But surprisingly that wasn't the best part of my day.
About a year ago, I managed to be a completely insensitive, racist asshole to this poor guy at a bus stop. He was so sad and angry because several people had treated him terribly unfairly and abused him with racist slurs. So he was venting, saying stuff like, "Australians are so racist." Perfectly reasonable, given what had happened.
Anyway, I did that stupid defensive thing, and said, "That's terrible, but not all Australians are like that."
He, again perfectly reasonably, went silent and gave me the hairy eyeball, and escaped onto his bus. With a sinking feeling I realised that I'd just tacitly endorsed the racist behaviour he'd been talking about. I felt about an inch high, and I vowed never to do that again.
Today, I was feeling pretty mellow on my way home, spending most of the bus ride reflecting on what went well, and how I could improve the event when it's run again. When I got off, I was standing at the intersection waiting to cross the road, and this guy started telling me about the racist abuse he'd got that day. He was clearly bursting with indignation, and rightly so.
And I said, "That sucks! You must have felt terrible. I'm ashamed you had to experience that."
Look, there's no win in a situation like this -- he still experienced the shitty racist dude who ruined his day. But his whole body language changed the minute I finished speaking. He smiled at me, and starting telling me about how he was working to stop the deaths of First Peoples in custody, and I asked some questions, because his story was really interesting, and then told him about what I teach in my classroom.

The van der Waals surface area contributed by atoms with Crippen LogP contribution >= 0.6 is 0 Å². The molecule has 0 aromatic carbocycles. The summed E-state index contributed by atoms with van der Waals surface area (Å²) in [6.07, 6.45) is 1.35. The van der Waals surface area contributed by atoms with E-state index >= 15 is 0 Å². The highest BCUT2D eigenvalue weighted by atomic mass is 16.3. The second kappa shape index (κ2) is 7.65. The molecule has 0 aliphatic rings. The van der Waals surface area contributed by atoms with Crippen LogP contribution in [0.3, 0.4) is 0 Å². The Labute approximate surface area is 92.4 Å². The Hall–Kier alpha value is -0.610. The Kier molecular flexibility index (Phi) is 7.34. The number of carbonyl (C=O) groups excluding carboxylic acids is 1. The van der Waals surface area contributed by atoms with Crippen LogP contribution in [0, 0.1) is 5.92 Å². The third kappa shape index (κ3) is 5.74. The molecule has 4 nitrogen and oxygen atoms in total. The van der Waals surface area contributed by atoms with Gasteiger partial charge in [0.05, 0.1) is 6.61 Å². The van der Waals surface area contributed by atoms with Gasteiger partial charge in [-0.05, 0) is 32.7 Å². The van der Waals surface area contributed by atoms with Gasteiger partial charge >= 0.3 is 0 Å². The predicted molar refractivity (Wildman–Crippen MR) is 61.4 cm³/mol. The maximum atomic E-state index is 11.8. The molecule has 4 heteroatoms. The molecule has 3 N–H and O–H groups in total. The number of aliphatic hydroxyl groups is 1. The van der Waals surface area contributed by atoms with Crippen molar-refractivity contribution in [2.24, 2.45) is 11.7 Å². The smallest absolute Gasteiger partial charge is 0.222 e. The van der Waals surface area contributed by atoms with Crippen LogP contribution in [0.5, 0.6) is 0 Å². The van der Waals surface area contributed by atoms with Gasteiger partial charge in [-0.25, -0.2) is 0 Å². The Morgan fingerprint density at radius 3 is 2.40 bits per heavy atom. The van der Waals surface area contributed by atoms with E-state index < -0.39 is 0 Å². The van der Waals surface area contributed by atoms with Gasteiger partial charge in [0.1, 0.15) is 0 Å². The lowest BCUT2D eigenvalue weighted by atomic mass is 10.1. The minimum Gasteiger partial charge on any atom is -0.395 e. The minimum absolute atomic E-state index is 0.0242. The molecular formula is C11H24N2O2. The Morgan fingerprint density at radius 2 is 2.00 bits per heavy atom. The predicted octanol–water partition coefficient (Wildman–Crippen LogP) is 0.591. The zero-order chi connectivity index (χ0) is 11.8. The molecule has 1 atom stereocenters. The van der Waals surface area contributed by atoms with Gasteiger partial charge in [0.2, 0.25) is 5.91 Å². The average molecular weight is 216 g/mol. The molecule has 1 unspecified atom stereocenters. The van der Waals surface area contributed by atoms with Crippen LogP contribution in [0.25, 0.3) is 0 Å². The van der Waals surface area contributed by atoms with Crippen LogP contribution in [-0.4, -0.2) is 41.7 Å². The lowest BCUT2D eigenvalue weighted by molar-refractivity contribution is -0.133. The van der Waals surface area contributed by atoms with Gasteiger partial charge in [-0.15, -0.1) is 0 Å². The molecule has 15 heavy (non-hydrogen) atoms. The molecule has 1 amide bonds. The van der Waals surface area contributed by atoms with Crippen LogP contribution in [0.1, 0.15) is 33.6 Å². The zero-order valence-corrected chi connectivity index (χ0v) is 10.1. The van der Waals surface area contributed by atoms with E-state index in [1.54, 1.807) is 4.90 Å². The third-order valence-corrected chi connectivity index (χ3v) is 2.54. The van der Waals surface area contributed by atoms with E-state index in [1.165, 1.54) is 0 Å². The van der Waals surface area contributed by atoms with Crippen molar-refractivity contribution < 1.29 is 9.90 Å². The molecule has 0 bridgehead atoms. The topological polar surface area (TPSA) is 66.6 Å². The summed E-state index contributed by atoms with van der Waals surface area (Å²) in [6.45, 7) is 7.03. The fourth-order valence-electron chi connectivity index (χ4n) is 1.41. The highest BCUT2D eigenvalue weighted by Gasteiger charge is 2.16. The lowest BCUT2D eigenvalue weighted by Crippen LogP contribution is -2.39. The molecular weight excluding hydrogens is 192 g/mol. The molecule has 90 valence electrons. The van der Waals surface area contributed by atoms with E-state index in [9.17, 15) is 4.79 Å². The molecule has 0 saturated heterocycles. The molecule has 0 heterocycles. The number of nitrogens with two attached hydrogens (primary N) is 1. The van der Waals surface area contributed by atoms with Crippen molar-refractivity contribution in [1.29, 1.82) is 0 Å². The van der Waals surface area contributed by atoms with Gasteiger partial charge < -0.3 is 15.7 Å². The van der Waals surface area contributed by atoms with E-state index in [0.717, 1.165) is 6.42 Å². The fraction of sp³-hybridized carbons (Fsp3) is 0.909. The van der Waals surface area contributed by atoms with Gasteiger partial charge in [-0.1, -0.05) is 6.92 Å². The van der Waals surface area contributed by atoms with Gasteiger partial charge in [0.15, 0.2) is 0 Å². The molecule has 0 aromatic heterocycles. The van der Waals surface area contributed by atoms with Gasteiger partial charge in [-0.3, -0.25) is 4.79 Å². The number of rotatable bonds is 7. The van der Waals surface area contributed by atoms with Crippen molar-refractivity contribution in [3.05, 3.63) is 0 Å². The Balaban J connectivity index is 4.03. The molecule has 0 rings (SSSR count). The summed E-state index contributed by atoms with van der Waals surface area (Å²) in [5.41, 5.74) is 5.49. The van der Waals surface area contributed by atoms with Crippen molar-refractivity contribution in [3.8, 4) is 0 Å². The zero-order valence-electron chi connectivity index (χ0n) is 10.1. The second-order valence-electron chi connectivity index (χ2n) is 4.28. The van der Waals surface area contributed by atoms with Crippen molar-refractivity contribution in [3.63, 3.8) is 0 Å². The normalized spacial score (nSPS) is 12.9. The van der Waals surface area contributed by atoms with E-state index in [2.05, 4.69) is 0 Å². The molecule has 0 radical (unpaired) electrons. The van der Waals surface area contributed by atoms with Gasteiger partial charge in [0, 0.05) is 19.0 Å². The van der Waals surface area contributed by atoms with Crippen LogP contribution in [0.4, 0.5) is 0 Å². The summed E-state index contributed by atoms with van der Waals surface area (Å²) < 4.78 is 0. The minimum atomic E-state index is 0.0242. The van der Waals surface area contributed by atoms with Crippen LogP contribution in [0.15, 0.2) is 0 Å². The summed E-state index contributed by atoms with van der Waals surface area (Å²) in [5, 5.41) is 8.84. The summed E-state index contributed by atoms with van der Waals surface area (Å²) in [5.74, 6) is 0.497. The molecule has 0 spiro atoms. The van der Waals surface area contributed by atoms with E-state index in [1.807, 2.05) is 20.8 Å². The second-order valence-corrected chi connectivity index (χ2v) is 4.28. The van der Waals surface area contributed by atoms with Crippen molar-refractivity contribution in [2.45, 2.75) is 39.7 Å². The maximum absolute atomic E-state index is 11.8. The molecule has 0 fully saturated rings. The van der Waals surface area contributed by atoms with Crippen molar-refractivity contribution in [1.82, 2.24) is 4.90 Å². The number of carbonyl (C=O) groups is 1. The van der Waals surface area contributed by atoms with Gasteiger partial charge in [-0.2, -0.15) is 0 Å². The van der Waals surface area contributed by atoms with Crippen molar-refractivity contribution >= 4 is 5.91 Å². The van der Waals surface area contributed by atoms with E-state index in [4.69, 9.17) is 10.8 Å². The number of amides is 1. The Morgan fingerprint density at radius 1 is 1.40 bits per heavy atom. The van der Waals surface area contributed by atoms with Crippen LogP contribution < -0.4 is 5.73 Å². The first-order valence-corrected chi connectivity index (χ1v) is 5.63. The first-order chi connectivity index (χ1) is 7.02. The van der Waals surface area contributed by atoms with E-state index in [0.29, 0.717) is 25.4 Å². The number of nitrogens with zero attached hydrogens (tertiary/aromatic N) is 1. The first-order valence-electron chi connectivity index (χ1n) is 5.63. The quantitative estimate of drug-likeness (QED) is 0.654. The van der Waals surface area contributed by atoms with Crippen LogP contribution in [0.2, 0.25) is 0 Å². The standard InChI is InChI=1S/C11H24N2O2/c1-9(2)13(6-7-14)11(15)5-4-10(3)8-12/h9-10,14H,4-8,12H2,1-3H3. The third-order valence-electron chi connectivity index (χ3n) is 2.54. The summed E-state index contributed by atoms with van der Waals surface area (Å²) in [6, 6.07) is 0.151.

In the end, he went off home with a spring in his step, and I learned some new things about human rights.
I think that's just about as close as you can get to a win/win in that situation, and I'm so happy I didn't make his day suck more!
You know what, though? I really wanted to ask why he picked me, out of all the people on the street he could have spontaneously vented to, especially as it's happened before. Is it body language? Affect? Expression? Clothing? I'd really like to know, but it wasn't appropriate to ask.
How have all of you been going with trying to be good allies? This is one of the biggest challenges of my life, and I'd really appreciate hearing other people's stories of their failures, and what they learned from them, and their successes. It would be really useful to know more of the traps before I fall into them, and have more positive strategies to call on.
I'm turning anonymous commenting on, as I know this is a difficult subject, especially when we're reflecting on how we failed to be good allies. Please keep the conversation respectful.
This entry was originally posted at http://cupidsbow.dreamwidth.org/368